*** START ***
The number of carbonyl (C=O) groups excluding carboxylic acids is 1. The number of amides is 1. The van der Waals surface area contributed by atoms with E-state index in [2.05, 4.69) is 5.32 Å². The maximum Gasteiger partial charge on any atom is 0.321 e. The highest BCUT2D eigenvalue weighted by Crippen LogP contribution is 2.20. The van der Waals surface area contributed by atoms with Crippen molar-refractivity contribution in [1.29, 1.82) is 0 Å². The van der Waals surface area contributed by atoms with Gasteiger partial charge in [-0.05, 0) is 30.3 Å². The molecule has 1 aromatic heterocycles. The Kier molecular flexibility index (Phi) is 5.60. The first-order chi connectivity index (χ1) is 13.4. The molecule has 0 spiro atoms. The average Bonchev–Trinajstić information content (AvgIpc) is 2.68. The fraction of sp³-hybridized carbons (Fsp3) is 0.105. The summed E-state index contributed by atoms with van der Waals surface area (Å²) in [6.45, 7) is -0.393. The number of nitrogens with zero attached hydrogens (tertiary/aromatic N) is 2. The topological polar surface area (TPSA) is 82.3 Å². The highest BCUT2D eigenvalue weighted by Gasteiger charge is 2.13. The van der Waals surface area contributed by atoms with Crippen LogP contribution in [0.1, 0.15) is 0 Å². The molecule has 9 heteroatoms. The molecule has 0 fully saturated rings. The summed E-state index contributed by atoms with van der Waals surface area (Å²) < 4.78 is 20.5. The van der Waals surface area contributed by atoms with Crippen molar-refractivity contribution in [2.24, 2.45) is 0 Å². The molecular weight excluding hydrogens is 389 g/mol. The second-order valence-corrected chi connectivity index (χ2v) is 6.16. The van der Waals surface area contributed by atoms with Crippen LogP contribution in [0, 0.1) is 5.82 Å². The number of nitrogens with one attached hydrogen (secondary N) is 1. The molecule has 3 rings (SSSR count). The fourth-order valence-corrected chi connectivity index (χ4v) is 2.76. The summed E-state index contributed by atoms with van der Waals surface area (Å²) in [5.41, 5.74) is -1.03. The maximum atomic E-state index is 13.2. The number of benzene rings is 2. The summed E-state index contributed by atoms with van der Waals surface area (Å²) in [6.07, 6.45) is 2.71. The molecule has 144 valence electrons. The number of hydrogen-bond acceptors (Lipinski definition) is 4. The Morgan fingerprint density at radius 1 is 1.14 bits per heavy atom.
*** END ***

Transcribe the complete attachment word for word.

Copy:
The number of carbonyl (C=O) groups excluding carboxylic acids is 1. The number of amides is 1. The van der Waals surface area contributed by atoms with E-state index in [2.05, 4.69) is 5.32 Å². The maximum Gasteiger partial charge on any atom is 0.321 e. The highest BCUT2D eigenvalue weighted by Crippen LogP contribution is 2.20. The van der Waals surface area contributed by atoms with Crippen molar-refractivity contribution in [1.29, 1.82) is 0 Å². The van der Waals surface area contributed by atoms with Gasteiger partial charge in [-0.05, 0) is 30.3 Å². The molecule has 1 aromatic heterocycles. The Kier molecular flexibility index (Phi) is 5.60. The first-order chi connectivity index (χ1) is 13.4. The molecule has 0 spiro atoms. The average Bonchev–Trinajstić information content (AvgIpc) is 2.68. The fraction of sp³-hybridized carbons (Fsp3) is 0.105. The summed E-state index contributed by atoms with van der Waals surface area (Å²) in [6.45, 7) is -0.393. The number of nitrogens with zero attached hydrogens (tertiary/aromatic N) is 2. The topological polar surface area (TPSA) is 82.3 Å². The highest BCUT2D eigenvalue weighted by Gasteiger charge is 2.13. The van der Waals surface area contributed by atoms with Crippen LogP contribution in [0.1, 0.15) is 0 Å². The molecule has 9 heteroatoms. The molecule has 0 fully saturated rings. The summed E-state index contributed by atoms with van der Waals surface area (Å²) < 4.78 is 20.5. The van der Waals surface area contributed by atoms with Crippen molar-refractivity contribution in [2.24, 2.45) is 0 Å². The molecular weight excluding hydrogens is 389 g/mol. The second-order valence-corrected chi connectivity index (χ2v) is 6.16. The van der Waals surface area contributed by atoms with Crippen LogP contribution in [0, 0.1) is 5.82 Å². The number of nitrogens with one attached hydrogen (secondary N) is 1. The molecule has 3 rings (SSSR count). The fourth-order valence-corrected chi connectivity index (χ4v) is 2.76. The summed E-state index contributed by atoms with van der Waals surface area (Å²) in [5.41, 5.74) is -1.03. The maximum atomic E-state index is 13.2. The number of benzene rings is 2. The summed E-state index contributed by atoms with van der Waals surface area (Å²) in [6.07, 6.45) is 2.71. The molecule has 144 valence electrons. The number of hydrogen-bond acceptors (Lipinski definition) is 4. The Morgan fingerprint density at radius 1 is 1.14 bits per heavy atom.